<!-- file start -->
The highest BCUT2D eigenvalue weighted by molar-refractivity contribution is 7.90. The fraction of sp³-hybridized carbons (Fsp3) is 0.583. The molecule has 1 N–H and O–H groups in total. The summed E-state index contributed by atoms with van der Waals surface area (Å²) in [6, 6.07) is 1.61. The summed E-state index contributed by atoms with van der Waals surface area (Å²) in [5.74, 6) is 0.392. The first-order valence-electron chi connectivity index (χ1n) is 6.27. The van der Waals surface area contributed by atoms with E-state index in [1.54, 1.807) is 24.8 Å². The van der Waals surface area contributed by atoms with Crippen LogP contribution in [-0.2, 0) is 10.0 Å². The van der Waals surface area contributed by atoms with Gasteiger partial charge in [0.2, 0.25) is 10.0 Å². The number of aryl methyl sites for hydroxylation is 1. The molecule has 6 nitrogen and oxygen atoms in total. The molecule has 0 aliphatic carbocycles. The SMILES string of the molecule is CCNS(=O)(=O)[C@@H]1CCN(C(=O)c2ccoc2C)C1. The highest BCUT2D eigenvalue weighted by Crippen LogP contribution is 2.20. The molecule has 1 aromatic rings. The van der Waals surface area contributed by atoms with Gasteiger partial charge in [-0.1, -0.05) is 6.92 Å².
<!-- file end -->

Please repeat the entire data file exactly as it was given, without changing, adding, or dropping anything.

The highest BCUT2D eigenvalue weighted by molar-refractivity contribution is 7.90. The fraction of sp³-hybridized carbons (Fsp3) is 0.583. The molecule has 1 N–H and O–H groups in total. The summed E-state index contributed by atoms with van der Waals surface area (Å²) in [6, 6.07) is 1.61. The summed E-state index contributed by atoms with van der Waals surface area (Å²) in [5.74, 6) is 0.392. The first-order valence-electron chi connectivity index (χ1n) is 6.27. The van der Waals surface area contributed by atoms with E-state index in [1.54, 1.807) is 24.8 Å². The van der Waals surface area contributed by atoms with Crippen LogP contribution in [-0.2, 0) is 10.0 Å². The van der Waals surface area contributed by atoms with Gasteiger partial charge in [0.2, 0.25) is 10.0 Å². The number of aryl methyl sites for hydroxylation is 1. The molecule has 6 nitrogen and oxygen atoms in total. The molecule has 0 aliphatic carbocycles. The SMILES string of the molecule is CCNS(=O)(=O)[C@@H]1CCN(C(=O)c2ccoc2C)C1. The highest BCUT2D eigenvalue weighted by Crippen LogP contribution is 2.20. The molecule has 1 aromatic rings. The van der Waals surface area contributed by atoms with Gasteiger partial charge in [-0.1, -0.05) is 6.92 Å².